Surgical imaging

Surgical imaging

Thanks to imec’s compact, video-rate on-chip spectral sensors, next-gen operating tools can offer surgeons an extra layer of crucial information in real time.

An extra pair of eyes in the operating theatre. What’s more, eyes with beyond-human vision. That’s the promise of spectral surgical imaging. It will guide surgeons to make better decisions, making their work easier and improving their patients’ chances.

Spectral surgical imaging can give surgeons a better view of:

  • the precise borders of organs and tumors
  • oxygenation of blood flowing through arteries and vessels
  • biological, functional, and structural features of tissues
Brain map

Snapshot spectral image of the human brain under guided surgery: the HSI camera is mounted onto a Carl ZEISS surgery microscope. – Courtesy of Polytechnique Montreal.

Image-guided surgery is sometimes achieved by injecting fluorescent contrast agents. Not ideal, because the number of approved dyes without side effects is limited. What’s more, this can be done only once during surgery – and only for a moment.

Other methods of surgical imaging – for instance based on CT and MRI scans– rely on highly specialized personnel and complex tools in the operating theatre. They disturb the operation flow and increase operating time. Underlining the need for additional surgical imaging methods that gives fast results, is non-invasive, and easy to use.

What spectral imaging can reveal

Spectral imaging is a non-invasive technique based on the principle that the light reflected, absorbed, ... by tissues in many bands of the electromagnetic spectrum (more than those discernable by the naked eye) reveals something about their biological make-up.

Watch this video for a quick introduction to spectral imaging and imec’s technology:

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There are many experimental use cases in medical literature that prove the value of spectral imaging for diagnostic and surgical applications. Examples are the discrimination of normal and tumor tissue during brain surgery, and the monitoring of blood flow and oxygen content during intestinal surgery.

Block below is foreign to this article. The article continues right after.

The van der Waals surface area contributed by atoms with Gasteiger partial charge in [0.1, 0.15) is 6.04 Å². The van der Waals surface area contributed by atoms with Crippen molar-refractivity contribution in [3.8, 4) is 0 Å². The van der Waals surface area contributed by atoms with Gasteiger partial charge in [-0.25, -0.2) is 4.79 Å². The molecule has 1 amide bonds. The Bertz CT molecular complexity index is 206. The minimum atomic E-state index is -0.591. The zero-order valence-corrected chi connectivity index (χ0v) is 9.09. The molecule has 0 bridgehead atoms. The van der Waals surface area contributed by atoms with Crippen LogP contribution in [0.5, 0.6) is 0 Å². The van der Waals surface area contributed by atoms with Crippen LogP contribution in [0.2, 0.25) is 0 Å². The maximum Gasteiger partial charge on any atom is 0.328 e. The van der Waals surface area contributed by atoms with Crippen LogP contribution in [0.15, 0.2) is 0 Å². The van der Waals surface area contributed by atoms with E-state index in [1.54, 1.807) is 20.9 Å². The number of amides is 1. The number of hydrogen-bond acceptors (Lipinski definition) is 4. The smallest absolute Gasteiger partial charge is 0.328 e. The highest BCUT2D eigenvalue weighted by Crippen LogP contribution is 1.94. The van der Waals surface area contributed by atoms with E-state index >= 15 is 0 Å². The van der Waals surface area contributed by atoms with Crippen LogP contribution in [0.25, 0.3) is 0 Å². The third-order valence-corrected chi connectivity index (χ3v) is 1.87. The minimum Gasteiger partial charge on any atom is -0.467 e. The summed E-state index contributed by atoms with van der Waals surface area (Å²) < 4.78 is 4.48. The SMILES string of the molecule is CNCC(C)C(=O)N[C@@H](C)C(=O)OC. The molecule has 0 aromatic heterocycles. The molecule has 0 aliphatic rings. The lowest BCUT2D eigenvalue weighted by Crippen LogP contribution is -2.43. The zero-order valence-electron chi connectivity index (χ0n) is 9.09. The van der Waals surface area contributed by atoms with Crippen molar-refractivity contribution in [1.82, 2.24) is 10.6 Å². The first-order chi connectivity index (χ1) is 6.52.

For a wide overview of the possibilities of spectral imaging during surgical procedures, download our white paper.

Surgical spectral imaging needs compact, video-rate sensors

There’s plenty of evidence for the benefits of using spectral imaging in the operating room. So why are there barely any applications in clinical practice? One of the reasons is the difficulty of integrating spectral imaging in the surgical workflow.

For one thing, because we’re dealing with living tissue, a useful surgeon’s tool often needs to provide a moving image. Spectral systems that rely on spatial scanning are therefore not up to the task.

Secondly, most feasibility studies of surgical spectral imaging are done with bulky hardware that isn’t suitable for clinical practice. If we really want to integrate spectral cameras in (minimally invasive) operation flows, they’ll at least need to fit on standard laparoscopes.

Surgical spectral imaging from research to practice

By leveraging imec’s unique on-chip spectral imaging technology, the medical device industry can finally make this transition of surgical spectral imaging from research to practice.

Imec’s sensors are so compact they fit on a standard laparoscope, and those of the SNAPSHOT variety are able to register spectral video. Based on standard chip manufacturing processes, they’re also exceptionally affordable – especially when produced in middle to high volumes.

Want to get involved in bringing spectral imaging to the surgical imaging market? We’re ready to assist you by granting access to our technology, expertise and wide network of partners from across the medical device value chain.

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